Mill on Perfectability

John Stuart Mill, in 1828, gave a speech in favor of "Perfectability" — the notion that "mankind [is] capable of great improvement", that Society writ large can get better. In an oft-quoted bit near the beginning he says, "I have observed that not the man who hopes when others despair, but the man who despairs when others hope, is admired by a large clan of persons as a sage, and wisdom is supposed to consist not in seeing further than other people, but in not seeing so far."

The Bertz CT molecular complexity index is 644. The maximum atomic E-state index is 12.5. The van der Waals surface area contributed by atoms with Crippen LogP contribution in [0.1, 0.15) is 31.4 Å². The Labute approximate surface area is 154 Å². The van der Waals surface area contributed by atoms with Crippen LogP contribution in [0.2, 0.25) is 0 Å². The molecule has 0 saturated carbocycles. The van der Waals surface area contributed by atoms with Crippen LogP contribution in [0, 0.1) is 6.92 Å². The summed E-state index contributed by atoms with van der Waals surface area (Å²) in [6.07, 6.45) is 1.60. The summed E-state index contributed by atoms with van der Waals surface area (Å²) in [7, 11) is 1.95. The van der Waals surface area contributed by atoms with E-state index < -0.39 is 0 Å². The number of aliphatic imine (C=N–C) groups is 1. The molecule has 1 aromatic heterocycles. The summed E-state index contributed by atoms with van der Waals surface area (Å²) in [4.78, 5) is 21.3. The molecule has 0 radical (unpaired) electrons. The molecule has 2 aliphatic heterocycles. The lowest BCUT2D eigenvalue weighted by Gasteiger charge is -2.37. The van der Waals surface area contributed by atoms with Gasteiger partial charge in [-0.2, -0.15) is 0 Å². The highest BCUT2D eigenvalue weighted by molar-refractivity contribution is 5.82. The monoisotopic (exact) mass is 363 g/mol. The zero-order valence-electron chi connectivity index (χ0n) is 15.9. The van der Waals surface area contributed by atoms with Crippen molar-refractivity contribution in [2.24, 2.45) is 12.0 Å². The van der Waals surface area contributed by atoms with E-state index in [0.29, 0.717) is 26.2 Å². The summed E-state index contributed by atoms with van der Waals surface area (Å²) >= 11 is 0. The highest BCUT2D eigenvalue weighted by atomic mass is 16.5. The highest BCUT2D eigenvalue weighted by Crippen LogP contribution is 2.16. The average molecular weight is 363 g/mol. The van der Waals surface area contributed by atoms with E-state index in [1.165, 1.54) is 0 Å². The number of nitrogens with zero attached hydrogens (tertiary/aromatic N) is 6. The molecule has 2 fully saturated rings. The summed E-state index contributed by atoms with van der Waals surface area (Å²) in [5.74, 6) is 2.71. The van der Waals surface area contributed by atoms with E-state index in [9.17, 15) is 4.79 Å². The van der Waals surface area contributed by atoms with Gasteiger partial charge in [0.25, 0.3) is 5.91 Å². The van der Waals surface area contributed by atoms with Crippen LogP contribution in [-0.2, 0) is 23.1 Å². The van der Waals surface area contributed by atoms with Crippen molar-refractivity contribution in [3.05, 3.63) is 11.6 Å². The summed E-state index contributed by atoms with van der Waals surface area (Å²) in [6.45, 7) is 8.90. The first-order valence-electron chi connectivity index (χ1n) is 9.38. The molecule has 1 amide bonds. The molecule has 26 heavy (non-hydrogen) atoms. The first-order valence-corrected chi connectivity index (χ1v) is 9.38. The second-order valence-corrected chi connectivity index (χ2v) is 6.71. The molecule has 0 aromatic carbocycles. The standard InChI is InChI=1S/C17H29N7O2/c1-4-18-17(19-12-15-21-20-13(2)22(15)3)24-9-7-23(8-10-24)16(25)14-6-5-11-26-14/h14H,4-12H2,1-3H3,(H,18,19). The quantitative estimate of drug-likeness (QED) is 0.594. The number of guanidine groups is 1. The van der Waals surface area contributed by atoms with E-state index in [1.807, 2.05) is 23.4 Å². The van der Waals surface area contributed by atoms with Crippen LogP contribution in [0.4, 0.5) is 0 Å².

Nicely said! But more important than the humorous mocking of selfish cynics (of which there is much more), Mill's point is that civilization's progress comes from:

And, he notes, we still have a long way to go ...

(cf. "Speech on Perfectability", Human Nature (1999-02-05), Worth of a State (2008-04-02), ...) - ^z - 2017-12-23